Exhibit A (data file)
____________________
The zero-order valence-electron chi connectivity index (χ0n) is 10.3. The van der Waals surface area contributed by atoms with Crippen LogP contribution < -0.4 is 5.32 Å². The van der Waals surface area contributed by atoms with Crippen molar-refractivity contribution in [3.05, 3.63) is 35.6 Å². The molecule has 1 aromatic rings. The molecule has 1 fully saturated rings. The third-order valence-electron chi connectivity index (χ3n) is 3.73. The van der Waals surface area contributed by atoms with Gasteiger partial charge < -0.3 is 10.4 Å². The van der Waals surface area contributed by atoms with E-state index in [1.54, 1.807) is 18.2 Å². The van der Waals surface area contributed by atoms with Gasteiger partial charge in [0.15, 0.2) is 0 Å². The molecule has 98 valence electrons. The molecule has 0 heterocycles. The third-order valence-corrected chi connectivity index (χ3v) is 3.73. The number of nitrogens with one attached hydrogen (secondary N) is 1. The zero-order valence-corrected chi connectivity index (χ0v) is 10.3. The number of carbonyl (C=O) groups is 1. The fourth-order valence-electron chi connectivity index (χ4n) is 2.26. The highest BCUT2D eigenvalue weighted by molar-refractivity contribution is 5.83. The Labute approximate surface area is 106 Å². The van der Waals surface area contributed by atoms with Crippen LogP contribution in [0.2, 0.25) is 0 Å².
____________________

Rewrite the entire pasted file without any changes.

The zero-order valence-electron chi connectivity index (χ0n) is 10.3. The van der Waals surface area contributed by atoms with Crippen LogP contribution < -0.4 is 5.32 Å². The van der Waals surface area contributed by atoms with Crippen molar-refractivity contribution in [3.05, 3.63) is 35.6 Å². The molecule has 1 aromatic rings. The molecule has 1 fully saturated rings. The third-order valence-electron chi connectivity index (χ3n) is 3.73. The van der Waals surface area contributed by atoms with Gasteiger partial charge < -0.3 is 10.4 Å². The van der Waals surface area contributed by atoms with E-state index in [1.54, 1.807) is 18.2 Å². The van der Waals surface area contributed by atoms with Gasteiger partial charge in [0.15, 0.2) is 0 Å². The molecule has 98 valence electrons. The molecule has 0 heterocycles. The third-order valence-corrected chi connectivity index (χ3v) is 3.73. The number of nitrogens with one attached hydrogen (secondary N) is 1. The zero-order valence-corrected chi connectivity index (χ0v) is 10.3. The number of carbonyl (C=O) groups is 1. The fourth-order valence-electron chi connectivity index (χ4n) is 2.26. The highest BCUT2D eigenvalue weighted by molar-refractivity contribution is 5.83. The Labute approximate surface area is 106 Å². The van der Waals surface area contributed by atoms with Crippen LogP contribution in [0.2, 0.25) is 0 Å².